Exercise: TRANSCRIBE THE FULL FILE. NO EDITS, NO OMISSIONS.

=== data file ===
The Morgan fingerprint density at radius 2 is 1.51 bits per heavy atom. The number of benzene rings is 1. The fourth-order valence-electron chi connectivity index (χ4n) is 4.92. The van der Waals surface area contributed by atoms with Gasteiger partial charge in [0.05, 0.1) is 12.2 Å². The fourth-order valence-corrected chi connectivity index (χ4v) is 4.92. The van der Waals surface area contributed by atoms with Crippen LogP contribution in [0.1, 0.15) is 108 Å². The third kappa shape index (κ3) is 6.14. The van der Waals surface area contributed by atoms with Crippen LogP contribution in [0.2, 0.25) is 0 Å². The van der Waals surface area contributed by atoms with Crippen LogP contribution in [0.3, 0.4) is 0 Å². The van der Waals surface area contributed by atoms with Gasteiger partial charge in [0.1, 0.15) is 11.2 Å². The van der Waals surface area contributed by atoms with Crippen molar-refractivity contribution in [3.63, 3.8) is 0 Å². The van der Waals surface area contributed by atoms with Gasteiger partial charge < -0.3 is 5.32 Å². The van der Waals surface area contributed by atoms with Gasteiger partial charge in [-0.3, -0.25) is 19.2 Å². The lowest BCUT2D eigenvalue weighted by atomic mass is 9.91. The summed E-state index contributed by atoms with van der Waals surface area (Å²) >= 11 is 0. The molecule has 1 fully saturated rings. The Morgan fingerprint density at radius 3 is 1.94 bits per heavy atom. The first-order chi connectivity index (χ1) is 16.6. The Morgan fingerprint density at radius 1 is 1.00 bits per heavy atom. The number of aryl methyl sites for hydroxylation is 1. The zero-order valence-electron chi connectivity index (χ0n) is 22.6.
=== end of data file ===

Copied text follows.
The Morgan fingerprint density at radius 2 is 1.51 bits per heavy atom. The number of benzene rings is 1. The fourth-order valence-electron chi connectivity index (χ4n) is 4.92. The van der Waals surface area contributed by atoms with Gasteiger partial charge in [0.05, 0.1) is 12.2 Å². The fourth-order valence-corrected chi connectivity index (χ4v) is 4.92. The van der Waals surface area contributed by atoms with Crippen LogP contribution in [0.1, 0.15) is 108 Å². The third kappa shape index (κ3) is 6.14. The van der Waals surface area contributed by atoms with Crippen LogP contribution in [0.2, 0.25) is 0 Å². The van der Waals surface area contributed by atoms with Crippen LogP contribution in [0.3, 0.4) is 0 Å². The van der Waals surface area contributed by atoms with Gasteiger partial charge in [0.1, 0.15) is 11.2 Å². The van der Waals surface area contributed by atoms with Crippen molar-refractivity contribution in [3.63, 3.8) is 0 Å². The van der Waals surface area contributed by atoms with Gasteiger partial charge < -0.3 is 5.32 Å². The van der Waals surface area contributed by atoms with Gasteiger partial charge in [-0.3, -0.25) is 19.2 Å². The lowest BCUT2D eigenvalue weighted by atomic mass is 9.91. The summed E-state index contributed by atoms with van der Waals surface area (Å²) >= 11 is 0. The molecule has 1 fully saturated rings. The Morgan fingerprint density at radius 3 is 1.94 bits per heavy atom. The first-order chi connectivity index (χ1) is 16.6. The Morgan fingerprint density at radius 1 is 1.00 bits per heavy atom. The number of aryl methyl sites for hydroxylation is 1. The zero-order valence-electron chi connectivity index (χ0n) is 22.6.